This announcement deviated from the long-standing practice under which USCIS typically refrained from issuing NTAs in connection with survivor-based filings. In significant part, that practice reflected the chilling effect that NTA issuance would have on victims coming forward to access these protections. Indeed, a bipartisan majority in Congress created these protections in VAWA and the TVPA out of recognition that immigrant survivors often fear reaching out for help because of the threat of immigration enforcement. In passing these laws, Congress sought to encourage such individuals not only to pursue protection, but often to assist law enforcement in prosecuting criminals.
The shift in USCIS NTA policy contravenes this congressional intent by heightening, rather than alleviating, fear that seeking protection could prompt enforcement consequences, including separation from family members and deportation. As such, the policy threatens to deter immigrant survivors from seeking protection and cooperating with law enforcement. Moreover, the placement of these individuals in removal proceedings following the denial of their applications is cruel, compounds the suffering they have already endured, and reinforces the threats that perpetrators frequently make to have their victims removed if they seek help.
In many cases, survivors are unable to obtain or renew legal immigration status because their abusers or captors have withheld their documentation or otherwise prevented them from maintaining status. Further, there are numerous reasons why USCIS might deny otherwise valid T, U, and VAWA claims. These include many survivors’ inability to access legal representation—pro se survivors often face challenges in navigating complex application forms and evidentiary requirements. Case denials also stem from agency error. Such errors may arise from misapplications of law, failures to account for relevant evidence submitted by applicants, and administrative oversights that lead to erroneous decisions. Additionally, denials of valid claims may result from increasingly restrictive adjudication policies and practices. For example, a USCIS policy that went into effect in September 2018 heightens adjudicators’ discretion to deny certain cases without first requesting additional information from the applicant.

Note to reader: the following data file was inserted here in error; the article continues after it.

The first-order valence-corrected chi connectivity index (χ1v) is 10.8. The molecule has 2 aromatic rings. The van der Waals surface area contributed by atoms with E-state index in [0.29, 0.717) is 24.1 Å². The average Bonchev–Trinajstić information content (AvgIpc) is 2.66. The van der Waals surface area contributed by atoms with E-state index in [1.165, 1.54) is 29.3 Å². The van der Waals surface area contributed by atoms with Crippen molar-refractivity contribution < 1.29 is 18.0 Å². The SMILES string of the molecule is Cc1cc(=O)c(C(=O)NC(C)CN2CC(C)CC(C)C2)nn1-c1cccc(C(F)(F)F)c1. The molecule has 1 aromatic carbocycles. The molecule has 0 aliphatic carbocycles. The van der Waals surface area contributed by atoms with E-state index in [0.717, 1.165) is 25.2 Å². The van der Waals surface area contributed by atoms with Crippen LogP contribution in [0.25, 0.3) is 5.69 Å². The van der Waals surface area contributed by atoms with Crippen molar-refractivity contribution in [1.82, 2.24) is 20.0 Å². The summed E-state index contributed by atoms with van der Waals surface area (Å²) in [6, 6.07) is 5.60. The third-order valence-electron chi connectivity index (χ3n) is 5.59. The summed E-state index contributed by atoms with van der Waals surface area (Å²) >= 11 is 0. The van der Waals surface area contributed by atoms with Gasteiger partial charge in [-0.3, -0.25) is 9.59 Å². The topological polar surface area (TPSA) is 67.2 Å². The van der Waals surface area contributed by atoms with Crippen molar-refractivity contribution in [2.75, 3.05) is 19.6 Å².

Therefore, under the new NTA memorandum, survivors with valid claims may be placed into removal proceedings because they chose to seek protection rather than remain in the shadows. The resulting chilling effect will perpetuate cycles of violence against noncitizen survivors who might have otherwise escaped them. More broadly, it emboldens traffickers and abusers to perpetrate similar offenses against others, citizen and noncitizen alike. As such, the NTA policy poses distinct public safety risks.
In light of these concerns, we ask that you honor the intent of Congress and help protect the safety of survivors, as well as of the public as a whole, by rescinding the changes to the NTA policy in their entirety. We also request that you provide responses to the following inquiries by September 28, 2019: